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Estimating Policy Barriers to Trade

22 November 2019

Brendan Cooley

Ph.D. Candidate

Princeton University

bcooley (at) princeton.edu

Free and Fair?

“We believe that trade must be fair and reciprocal. The United States will not be taken advantage of any longer.”
\(\qquad\) – Donald Trump, Feb. 2019

“I’m going to have a trade prosecutor…to make sure every trade deal we’re already in is absolutely followed to the letter so nobody takes advantage of us.”
\(\qquad\) – Hillary Clinton, Oct. 2016

“Internationally, we are seeing a tendency toward protectionism and navel-gazing…What we need is trade that’s both fair and free.”
\(\qquad\) – Shinzo Abe, Oct. 2016

“An open world is only worth it if the competition that takes place there is fair.”
\(\qquad\) – Emmanuel Macron, Sep. 2017

  • Free: Foreign firms enjoy same market access conditions as domestic competitors
  • Fair: Barriers that do exist affect all trade partners symmetrically

The Tariff System (GATT/WTO)

  • Free? Applied tariff rates are low, ~5% on average (Baldwin 2016)
  • Fair? WTO members (vast majority of world economy) commit to principle of non-discrimination (Most Favored Nation)

The Tariff System (GATT/WTO)

  • Free? Applied tariff rates are low, ~5% on average (Baldwin 2016)
  • Fair? WTO members (vast majority of world economy) commit to principle of non-discrimination (Most Favored Nation)

Varieties of Barriers

Direct

  • Tariffs
  • Non-Tariff Measures (NTMs)
    • Price controls, quotas, health and safety regulations, technical barriers
    • Mansfield and Busch (1995), Lee and Swagel (1997), Gawande and Hansen (1999), Kono (2006), Rickard (2012), Maggi, Mrázová, and Neary (2018)

Indirect (Behind-the-Border)

  • Government procurement
    • Evenett and Hoekman (2004), Kono and Rickard (2014)
  • Subsidies
  • Excise taxes
  • Regulations

Effective Discrimination: Target trade-disorting instruments to disproportionately affect disfavored trading partners.

  • E.g. high agricultural duties by developed countries disproportionately harm developing countries

Approach

Trade Costs: Policy distortions and transportation costs to access market \(i\) in excess of those faced by firms in country \(i\)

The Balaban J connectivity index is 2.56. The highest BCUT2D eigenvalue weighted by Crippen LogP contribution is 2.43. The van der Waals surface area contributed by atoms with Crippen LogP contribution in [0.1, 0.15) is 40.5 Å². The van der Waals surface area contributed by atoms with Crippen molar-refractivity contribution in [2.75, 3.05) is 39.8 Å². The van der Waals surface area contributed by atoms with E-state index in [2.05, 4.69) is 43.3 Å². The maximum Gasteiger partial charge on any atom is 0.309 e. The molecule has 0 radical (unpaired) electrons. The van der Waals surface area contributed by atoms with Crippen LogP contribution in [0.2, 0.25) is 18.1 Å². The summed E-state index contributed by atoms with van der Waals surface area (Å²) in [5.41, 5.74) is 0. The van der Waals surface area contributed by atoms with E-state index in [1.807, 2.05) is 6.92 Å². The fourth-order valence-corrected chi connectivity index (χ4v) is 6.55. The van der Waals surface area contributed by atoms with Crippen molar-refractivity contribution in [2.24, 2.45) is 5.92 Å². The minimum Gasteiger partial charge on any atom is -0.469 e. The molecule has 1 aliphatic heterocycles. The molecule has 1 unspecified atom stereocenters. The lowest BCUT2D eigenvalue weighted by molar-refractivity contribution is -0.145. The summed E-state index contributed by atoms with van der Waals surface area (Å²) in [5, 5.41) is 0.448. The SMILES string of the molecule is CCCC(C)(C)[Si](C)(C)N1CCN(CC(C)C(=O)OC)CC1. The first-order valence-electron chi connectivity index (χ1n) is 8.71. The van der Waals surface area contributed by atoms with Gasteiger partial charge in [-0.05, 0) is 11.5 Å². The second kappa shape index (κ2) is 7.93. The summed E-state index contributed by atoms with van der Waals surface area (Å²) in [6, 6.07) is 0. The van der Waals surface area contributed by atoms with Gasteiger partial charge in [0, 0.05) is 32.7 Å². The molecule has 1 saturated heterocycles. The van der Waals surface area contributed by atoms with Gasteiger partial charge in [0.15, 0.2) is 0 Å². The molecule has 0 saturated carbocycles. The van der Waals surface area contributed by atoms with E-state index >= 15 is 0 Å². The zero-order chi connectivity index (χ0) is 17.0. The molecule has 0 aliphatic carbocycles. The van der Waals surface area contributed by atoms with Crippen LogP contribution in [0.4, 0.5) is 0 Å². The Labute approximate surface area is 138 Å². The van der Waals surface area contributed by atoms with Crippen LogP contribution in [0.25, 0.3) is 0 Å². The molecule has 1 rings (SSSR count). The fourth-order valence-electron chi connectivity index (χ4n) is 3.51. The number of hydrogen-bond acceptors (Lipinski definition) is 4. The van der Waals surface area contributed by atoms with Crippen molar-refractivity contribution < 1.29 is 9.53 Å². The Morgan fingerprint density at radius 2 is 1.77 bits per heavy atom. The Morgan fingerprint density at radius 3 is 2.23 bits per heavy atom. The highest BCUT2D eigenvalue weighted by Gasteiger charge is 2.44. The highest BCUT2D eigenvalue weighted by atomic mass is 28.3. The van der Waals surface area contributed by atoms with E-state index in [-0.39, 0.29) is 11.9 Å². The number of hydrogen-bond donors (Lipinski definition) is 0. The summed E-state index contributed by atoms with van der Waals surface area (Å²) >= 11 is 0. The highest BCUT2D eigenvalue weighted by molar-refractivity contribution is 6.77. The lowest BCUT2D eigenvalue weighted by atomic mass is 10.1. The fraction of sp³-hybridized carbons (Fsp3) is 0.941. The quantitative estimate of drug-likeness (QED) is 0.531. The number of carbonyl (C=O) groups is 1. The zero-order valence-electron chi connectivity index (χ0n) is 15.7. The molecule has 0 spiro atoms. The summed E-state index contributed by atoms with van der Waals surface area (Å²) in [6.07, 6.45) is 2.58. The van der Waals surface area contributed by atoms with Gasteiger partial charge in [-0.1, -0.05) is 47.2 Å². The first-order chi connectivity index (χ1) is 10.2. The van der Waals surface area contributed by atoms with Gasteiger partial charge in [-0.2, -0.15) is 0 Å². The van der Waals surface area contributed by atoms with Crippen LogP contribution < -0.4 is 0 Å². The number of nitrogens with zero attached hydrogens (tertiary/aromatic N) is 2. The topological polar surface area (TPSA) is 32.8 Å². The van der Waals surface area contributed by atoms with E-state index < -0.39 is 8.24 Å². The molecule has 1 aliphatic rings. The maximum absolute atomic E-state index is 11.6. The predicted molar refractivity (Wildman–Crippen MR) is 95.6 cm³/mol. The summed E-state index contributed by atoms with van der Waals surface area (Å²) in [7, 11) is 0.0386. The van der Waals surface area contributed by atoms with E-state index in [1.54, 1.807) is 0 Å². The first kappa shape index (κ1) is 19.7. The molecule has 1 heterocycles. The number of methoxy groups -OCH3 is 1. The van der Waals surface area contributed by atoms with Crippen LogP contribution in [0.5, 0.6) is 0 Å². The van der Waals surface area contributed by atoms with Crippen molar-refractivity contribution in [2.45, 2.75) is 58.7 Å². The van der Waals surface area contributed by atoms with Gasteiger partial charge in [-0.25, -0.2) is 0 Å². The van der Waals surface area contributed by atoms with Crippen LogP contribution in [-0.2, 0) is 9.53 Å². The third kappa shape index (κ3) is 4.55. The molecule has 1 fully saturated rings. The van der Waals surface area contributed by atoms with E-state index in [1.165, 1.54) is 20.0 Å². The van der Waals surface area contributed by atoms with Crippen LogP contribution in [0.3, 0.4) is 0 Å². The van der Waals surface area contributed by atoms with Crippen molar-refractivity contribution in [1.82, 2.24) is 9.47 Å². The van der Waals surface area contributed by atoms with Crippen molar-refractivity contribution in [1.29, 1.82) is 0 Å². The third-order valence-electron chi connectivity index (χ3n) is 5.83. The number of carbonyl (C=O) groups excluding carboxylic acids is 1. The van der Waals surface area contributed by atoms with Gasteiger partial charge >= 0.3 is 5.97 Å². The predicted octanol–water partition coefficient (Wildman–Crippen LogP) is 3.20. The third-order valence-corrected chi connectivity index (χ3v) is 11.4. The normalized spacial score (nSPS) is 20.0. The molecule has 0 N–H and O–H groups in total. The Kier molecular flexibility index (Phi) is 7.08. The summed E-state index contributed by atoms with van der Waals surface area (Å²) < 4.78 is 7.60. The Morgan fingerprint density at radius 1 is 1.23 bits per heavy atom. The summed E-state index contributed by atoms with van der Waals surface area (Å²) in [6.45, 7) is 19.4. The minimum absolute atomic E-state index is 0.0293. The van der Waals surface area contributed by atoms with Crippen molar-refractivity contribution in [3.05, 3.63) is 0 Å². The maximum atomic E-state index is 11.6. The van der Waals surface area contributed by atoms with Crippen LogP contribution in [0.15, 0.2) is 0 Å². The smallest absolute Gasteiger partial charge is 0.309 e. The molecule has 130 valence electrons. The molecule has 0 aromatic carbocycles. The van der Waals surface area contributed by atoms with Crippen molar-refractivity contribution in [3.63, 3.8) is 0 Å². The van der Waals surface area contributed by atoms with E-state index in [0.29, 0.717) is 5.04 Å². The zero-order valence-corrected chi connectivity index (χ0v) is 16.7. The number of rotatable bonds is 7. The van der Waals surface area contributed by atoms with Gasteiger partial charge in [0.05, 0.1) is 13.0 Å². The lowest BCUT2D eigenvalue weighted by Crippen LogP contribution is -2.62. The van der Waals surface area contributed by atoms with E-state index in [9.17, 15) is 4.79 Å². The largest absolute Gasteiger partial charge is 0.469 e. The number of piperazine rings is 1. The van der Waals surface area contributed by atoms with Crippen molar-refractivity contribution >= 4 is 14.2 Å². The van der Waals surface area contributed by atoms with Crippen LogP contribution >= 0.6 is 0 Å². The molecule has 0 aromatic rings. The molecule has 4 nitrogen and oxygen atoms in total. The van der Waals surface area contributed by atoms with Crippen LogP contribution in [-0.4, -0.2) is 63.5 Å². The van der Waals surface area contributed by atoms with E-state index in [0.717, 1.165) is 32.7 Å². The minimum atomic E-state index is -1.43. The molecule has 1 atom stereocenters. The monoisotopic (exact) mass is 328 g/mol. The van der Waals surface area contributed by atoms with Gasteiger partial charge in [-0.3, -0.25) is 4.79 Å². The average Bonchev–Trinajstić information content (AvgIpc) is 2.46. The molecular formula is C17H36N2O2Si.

Overview

  1. Build model of international economy subject to trade costs (Eaton and Kortum 2002)
  1. Derive structural relationship linking trade costs to price levels, trade flows, market shares of home producers (observables)
    • Anderson and Van Wincoop (2003), Waugh (2010), Simonovska and Waugh (2014), Sposi (2015), Waugh and Ravikumar (2016)
  1. Decompose trade costs into economic (transportation costs) and political (policy barriers) components
  1. Model transportation costs, combine with data on variables in (2) to separately estimate magnitude of policy barriers

\(\tau_{ij} - 1 \geq 0\) – ad valorem tariff equivalent of policy barriers gov \(i\) imposes on gov \(j\)

Estimand


\[ \bm{\tau}_{N \times N} = \begin{pmatrix} 1 & \cdots & \tau_{1n} \\ \vdots & \ddots & \vdots \\ \tau_{n1} & \cdots & 1 \end{pmatrix} \]

Measurement Matters

Measurement Matters

Model (Overview)

  • \(\bm{d}_{N \times N} = \bm{\delta} \circ \bm{\tau}\) - trade costs (economic and political)

\[ \bm{d}_{N \times N} \mapsto \left( \bm{X}_{N \times N}, \bm{P}_{N \times 1} \right) \]

  • \(\bm{X}_{N \times N}\) - trade flows
  • \(\bm{P}_{N \times 1}\) - price levels

  • Based on Eaton and Kortum (2002) (Ricardian model, technological differences as basis for trade, competitive economy)
    • Equilibrium predictions isomorphic to models with market imperfections (e.g. Melitz 2003; Chaney 2008), see Head and Mayer (2014) and Costinot and Rodríguez-Clare (2015)

Model (Overview)

  • \(\bm{d}_{N \times N} = \bm{\delta} \circ \bm{\tau}\) - trade costs (economic and political)

\[ \bm{d}_{N \times N} \mapsto \left( \color{bcOrange} \bm{X}_{N \times N}, \bm{P}_{N \times 1} \color{black} \right) \]

  • \(\color{bcOrange} \bm{X}_{N \times N}\) - trade flows
  • \(\color{bcOrange} \bm{P}_{N \times 1}\) - price levels

  • Based on Eaton and Kortum (2002) (Ricardian model, technological differences as basis for trade, competitive economy)
    • Equilibrium predictions isomorphic to models with market imperfections (e.g. Melitz 2003; Chaney 2008), see Head and Mayer (2014) and Costinot and Rodríguez-Clare (2015)

Observables

\[ \left( \color{bcOrange} \bm{X}_{N \times N}, \bm{P}_{N \times 1} \color{black} \right) \mapsto \bm{d}_{N \times N} \]

Consumption (I)

Consumer’s Problem

\[\begin{equation*} \label{eq:consumer} \begin{split} \max & \quad U_i = Q_i^{\nu_i} S_i^{1 - \nu_i} \\ \text{subject to} & \quad P_i Q_i + P_i^s S_i \leq w_i L_i \end{split} \end{equation*}\]

  • \(Q_i\) - aggregate of tradable goods
  • \(S_i\) - homogenous services

Tradable Goods

  • Continuum of tradable goods indexed \(\omega \in \Omega = [0, 1]\)
  • Set \(\mathcal{K}\) of good categories \[ h : \Omega \rightarrow \mathcal{K} \]
  • \(\alpha_k\) relative preference for goods in category \(k\)

\[ Q_i = \left( \int_{[0,1]} \alpha_{h(\omega)}^{\frac{1}{\sigma}} q_i(\omega)^{\frac{\sigma - 1}{\sigma}} d \omega \right)^{\frac{\sigma}{\sigma - 1}} \]

Consumption (II)


Tradable Price Index

\[ P_i = \left( \int_{[0,1]} \alpha_{h(\omega)} p_i(\omega)^{1 - \sigma} d \omega \right)^{\frac{1}{1 - \sigma}} \]

Expenditure on Tradables

\[ E_i^q = \nu_i I_i + D_i = P_i Q_i^\star \]

Model (Production)

  • Competitive international economy, every country can produce each variety \(\omega\)

“Fundamental” Cost

\[ c_i = w_i^{1 - \beta} P_i^{\beta} \]

  • \(w_i\) - cost of labor
  • \(P_i\) - cost of composite intermediate good
    • equivalent to composite consumption good

Product-Specific Costs, Local Prices

  • Technology shocks \(z_i(\omega)\) shift local prices

\[ p_{ii}(\omega) = \frac{c_i}{z_i(\omega)} \]